To support the growth of healthy relationships, our churches must inform couples how to effectively communicate. It sounds simple, but basic communication is essential for working through conflict and building intimacy. In the last thirty years, we have learned most divorces stem from problems in poor communication not the result of infidelity, abuse, or addiction. Dr. Terry Hargrave, of Fuller Seminary, emphatically believes “The Four Horsemen (criticism, contempt, resentment, and stonewalling)” will destroy your marriage. He argues these four negative communication patterns are the early predictors for divorce. Therefore, churches must teach couples to identify and address these negative patterns before they begin to wreck our relationships.
Before couples walk down the aisle, the local church should be the first people to encourage them to engage in premarital counseling. Research continues to show solid premarital counseling programs can lower a couple’s divorce rate by 30 percent. This counseling is designed to set couples up for success, not break them apart. Far too often young couples avoid discussing the “Big Six.” The book Wonderful Marriage emphasizes the need for couples to see eye to eye on religion, money, sex, children, recreation, and acceptable behavior if they hope to engage healthy relationships. ”Without full agreement on each of these issues in a way that makes both of you happy, your marriage will not be built on solid foundation.”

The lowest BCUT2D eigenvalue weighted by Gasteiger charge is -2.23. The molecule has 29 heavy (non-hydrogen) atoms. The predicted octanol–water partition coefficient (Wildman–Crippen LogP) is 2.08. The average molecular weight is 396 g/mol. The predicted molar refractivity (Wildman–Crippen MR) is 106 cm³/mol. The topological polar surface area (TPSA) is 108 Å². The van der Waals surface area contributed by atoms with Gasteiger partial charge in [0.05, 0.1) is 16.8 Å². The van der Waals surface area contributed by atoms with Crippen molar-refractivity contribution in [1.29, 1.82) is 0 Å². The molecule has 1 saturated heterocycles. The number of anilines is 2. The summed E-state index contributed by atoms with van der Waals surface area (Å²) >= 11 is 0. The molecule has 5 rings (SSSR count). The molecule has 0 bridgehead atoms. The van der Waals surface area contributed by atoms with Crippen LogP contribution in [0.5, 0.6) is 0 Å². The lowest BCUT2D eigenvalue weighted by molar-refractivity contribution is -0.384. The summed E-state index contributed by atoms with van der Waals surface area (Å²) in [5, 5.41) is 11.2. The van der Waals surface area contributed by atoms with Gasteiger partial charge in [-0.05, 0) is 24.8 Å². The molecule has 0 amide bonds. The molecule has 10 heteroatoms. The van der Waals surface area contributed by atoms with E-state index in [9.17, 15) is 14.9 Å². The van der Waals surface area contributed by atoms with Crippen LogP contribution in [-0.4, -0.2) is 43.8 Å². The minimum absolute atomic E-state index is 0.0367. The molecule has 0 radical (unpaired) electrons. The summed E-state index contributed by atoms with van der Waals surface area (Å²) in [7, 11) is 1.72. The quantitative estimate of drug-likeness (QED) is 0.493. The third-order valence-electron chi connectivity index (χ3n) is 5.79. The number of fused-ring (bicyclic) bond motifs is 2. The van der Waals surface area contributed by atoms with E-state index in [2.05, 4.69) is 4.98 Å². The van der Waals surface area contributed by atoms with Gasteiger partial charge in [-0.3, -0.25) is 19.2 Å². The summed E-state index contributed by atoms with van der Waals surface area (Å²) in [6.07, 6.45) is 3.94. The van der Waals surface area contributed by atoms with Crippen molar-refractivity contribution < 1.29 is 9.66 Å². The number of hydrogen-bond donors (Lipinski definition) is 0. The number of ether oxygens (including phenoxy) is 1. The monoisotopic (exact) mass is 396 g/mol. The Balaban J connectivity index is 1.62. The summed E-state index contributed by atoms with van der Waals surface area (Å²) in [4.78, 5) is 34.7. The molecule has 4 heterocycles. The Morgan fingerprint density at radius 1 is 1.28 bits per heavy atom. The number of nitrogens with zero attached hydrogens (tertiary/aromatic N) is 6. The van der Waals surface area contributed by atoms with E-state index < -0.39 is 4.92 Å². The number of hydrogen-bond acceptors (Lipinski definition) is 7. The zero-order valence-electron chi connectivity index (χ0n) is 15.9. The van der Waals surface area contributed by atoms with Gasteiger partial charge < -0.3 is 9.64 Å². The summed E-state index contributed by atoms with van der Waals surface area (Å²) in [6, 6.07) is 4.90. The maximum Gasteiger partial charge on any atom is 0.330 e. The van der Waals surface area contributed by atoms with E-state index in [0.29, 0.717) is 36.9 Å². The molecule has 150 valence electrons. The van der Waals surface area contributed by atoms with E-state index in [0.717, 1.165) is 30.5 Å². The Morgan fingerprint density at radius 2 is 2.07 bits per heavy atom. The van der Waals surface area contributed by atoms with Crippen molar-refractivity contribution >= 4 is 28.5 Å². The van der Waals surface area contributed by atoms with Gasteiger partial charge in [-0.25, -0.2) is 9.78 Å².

Couples must learn how to negotiate minor problems before more destructive problems and behaviors begin to form. As a church family, we must remind couples the importance of romance in a relationship. Dating is not just for young couples; it is for everyone looking to sustain meaningful relationships. Encourage couples to turn off the television, put down the iPhone and emotionally connect with one another. Gary Neuman reminds his readers, the number one emotional issue for women is “not having enough time with their husbands, but feeling underappreciated followed closely behind.” We must educate our friends, family members, and neighbors about the reality of conflict in every marriage, even happy couples fight, and offer constructive ways to deepen intimacy.